- The carbon price in Europe has gone through the roof.
- The average between 2010 and the present was A$18. The EU market is now trading at A$98.
- There is still a large basis spread between the Australian and European carbon price.
- The carbon market is complex compared to the other markets in which we operate.
- Farmers have the ability to sequester carbon on their properties.
- There are a number of questions that farmers and the industry have to consider when it comes to the carbon market.
At EP3, we love markets. I have spent some time recently looking at carbon markets, as they seem to be in vogue at the moment. I will be honest with you; this article may raise more questions for the industry than answers.
Carbon markets and accessing them are complex, but they do have the potential to be a revenue source for farmers, if they are done correctly.
Carbon credits permit businesses to emit carbon dioxide. Industries which sequester carbon dioxide are able to sell these credits – such as agriculture.
The purpose of the market is to reduce the amount of carbon emitted. The higher the price of carbon becomes, the more drive to move to greener technologies.
How is the market performing?
The fchart below shows the EU carbon spot price. Europe is probably the most advanced when it comes to carbon markets.
The EU carbon price (in A$ terms) has spent most of the past decade trading at an average of A$18, and as low as A$4.60.
The carbon price has risen dramatically during the last year and is currently averaging A$98 for September. The carbon price when trading at A$18 doesn’t seem that attractive of a proposition to warrant the extra work required for farmers to claim credits and sell them, but maybe when it gets closer to A$100, it is worth examining?
Why is the market rallying so hard?
Here are a few potential reasons:
The EU regulation on emissions is set to continue being tightened, therefore increasing the demand by emitters. For most of the recent time, most of the requirements for credits were the power industry. Now additional industries are requiring them, but with a finite number of credits, this causes demand to increase more than supply.
Natural gas prices have increased in recent times. This has caused all manner of concerns, including some European fertilizer plants closing due to the high input cost. One other impact of increasing gas prices is that this results in the increased use of coal for power production.
Suppose more power production in Europe switches to coal. In that case, there is a corresponding increase in demand for carbon credits to offset their emissions.
What about Australia?
The carbon market in Australia is still very much in its infancy and has been some time to get off the ground.
The chart below shows the average quarterly price for Australian carbon credits versus EU carbon credits up until the June quarter. We can see that there is a large discount between the two.
I can understand the spread between grain/oilseed prices between two nations, as this is a supply and demand issue i.e. Canadian canola is at a premium due to their drought and lack of local supply.
However, carbon dioxide is carbon dioxide. We live on a sphere, and a carbon credit in Australia that offsets 1mt of Co2 should be worth the same as an offset in Europe. Over time there should, in theory, be an equalization of pricing around the world, or at least that should be the aim.
Whilst I do not in any way profess to understand the ins and outs of emissions trading schemes and carbon sequestration, I have many questions. There are many questions and concerns which I have and will read up on, but some of the most important ones are below. These are what individuals and the industry should have a think about:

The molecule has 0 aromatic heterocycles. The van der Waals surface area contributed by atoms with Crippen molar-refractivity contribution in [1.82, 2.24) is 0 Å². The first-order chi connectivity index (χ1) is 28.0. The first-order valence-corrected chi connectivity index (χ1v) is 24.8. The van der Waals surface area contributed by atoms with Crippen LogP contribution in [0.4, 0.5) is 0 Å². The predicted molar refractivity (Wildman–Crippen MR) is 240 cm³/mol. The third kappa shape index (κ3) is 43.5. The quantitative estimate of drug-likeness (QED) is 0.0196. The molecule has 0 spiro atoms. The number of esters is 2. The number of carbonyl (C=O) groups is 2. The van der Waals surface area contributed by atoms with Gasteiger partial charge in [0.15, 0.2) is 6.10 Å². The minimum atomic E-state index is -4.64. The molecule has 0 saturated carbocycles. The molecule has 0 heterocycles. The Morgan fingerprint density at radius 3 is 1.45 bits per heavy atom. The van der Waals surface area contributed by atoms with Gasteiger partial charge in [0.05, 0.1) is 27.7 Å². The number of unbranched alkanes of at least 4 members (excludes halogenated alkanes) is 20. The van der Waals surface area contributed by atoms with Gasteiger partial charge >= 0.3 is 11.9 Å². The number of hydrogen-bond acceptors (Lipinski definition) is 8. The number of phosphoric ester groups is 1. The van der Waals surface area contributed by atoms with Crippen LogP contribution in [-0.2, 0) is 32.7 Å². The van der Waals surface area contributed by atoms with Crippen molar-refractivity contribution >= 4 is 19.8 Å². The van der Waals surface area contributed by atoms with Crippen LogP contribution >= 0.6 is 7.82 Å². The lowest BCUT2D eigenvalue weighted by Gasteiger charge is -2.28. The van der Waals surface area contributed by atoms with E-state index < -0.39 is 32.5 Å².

At the moment, most schemes pay the farm for additional work. A farmer is provided credits for additional carbon sequestration.
This means that farmers who have done very little work will receive more significant rewards for any carbon mitigation action, as they start from a lower base with more to add. Those who have done this work over the recent decades are starting at a higher base and have less potential to add value, as they have less to add.
If you are signing up for a long term carbon sequestration project, then you have to think about what you are signing up for. Let’s use an example of planting trees over a 50-year time frame.
It’s important to take very close consideration of all the terms and conditions. What happens if your trees burn down? Does this mean you need to pay a washout to make good for the carbon dioxide you haven’t sequestered?
Suppose farmers are considering carbon as an opportunity, which we think they should. In that case, they have to think of it as a market just like they do grains or livestock. They can’t think of it as just a little freebie, with little extra work.
You don’t want to sign up for a long term contract at a price that becomes very unattractive. As an example, carbon credits in Europe have doubled in the past year. If I was signing up, I would be looking for pricing that is somehow indexed to the market.
What carbon price is required to make creating carbon credits work?
Higher input pricing.
There is the potential that emissions trading schemes and government carbon mandates for emitters will result in higher input prices such as fertilizer. This is a concern at a time when we are facing increasing fertilizer costs (see last weeks report)
The question is whether farmers can recoup the extra cost of inputs by creating carbon credits.
This is something for the industry representative groups. The carbon market is very complex. The fact that the market in Australia is in its infancy is a good thing, as farmers, when they sign up to these schemes, will be doing so in a higher-priced environment.
The reality is that the whole carbon market needs to be explained better.
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